This just makes me weep. The patch cable look and work great in a pedal arrangement. But they have zero credibility in my book, and I can't use them onstage (and shouldn't at home, except that they look so damn cool). From what I read here and elsewhere, it seems like almost everyone else has this problem.
     
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  11. Gin Mill Cowboy

    Gin Mill Cowboy Tele-Meister

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    I used them for patch cables and they lasted years. In fact I still have my original set. Lately I’ve been using mogami with the pancake ends. Great cable and the pancake ends allow me to fit my pedals to more neatly.
     
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  12. denny

    denny Tele-Holic Gold Supporter

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    i too have used them for at least 15 years. The small right-angle kit for pedal patches, and three long straight cables. Be aware that the small diameter cable, in lengths longer than about six feet, will tangle if you just look away. The larger diameter is best for longer cables. I have only had one long cable fail, and I just cut the end off and reinstalled the connector, two minutes, and has worked since. Maybe not the most robust connectors, but easy to fix. Still using them.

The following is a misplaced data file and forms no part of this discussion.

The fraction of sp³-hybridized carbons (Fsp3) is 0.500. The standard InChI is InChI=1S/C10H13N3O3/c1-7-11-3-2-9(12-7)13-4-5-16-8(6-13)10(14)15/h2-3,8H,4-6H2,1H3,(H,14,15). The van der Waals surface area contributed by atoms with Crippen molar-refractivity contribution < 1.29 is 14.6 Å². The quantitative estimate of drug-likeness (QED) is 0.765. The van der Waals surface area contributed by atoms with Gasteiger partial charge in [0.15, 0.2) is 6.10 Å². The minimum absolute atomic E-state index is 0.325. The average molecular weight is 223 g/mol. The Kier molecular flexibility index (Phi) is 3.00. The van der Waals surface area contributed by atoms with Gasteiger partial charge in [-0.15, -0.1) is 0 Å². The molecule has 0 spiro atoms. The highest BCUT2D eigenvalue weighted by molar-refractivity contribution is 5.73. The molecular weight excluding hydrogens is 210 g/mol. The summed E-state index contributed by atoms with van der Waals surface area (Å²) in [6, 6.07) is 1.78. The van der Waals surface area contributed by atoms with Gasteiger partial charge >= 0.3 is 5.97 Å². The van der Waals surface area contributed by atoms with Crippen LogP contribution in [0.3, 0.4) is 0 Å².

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  13. rand z

    rand z Friend of Leo's

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    Bill Lawrence cable's.

    I've been using mine for 15 years for everything... pedalboard's, guitar's and amp's. Probably a 1000+ gig's, and have had almost no problem with their performance. They actually amaze me and contribute to a very pristine sound. I love them!

    Very much like George L's (which I also have and rarely use).

    Get the Kit with 50ft (or so) of cable and plug's.

    IMO, it's a bargain.
     
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  14. Charlie Bernstein

    Charlie Bernstein Poster Extraordinaire

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    They sound good, but they never worked right for me. One always flaked out, and I'd end up unplugging all my pedals and plugging straight into the amp.
     
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  15. MatsEriksson

    MatsEriksson Tele-Holic

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    It's always 50/50. With these George L plugs.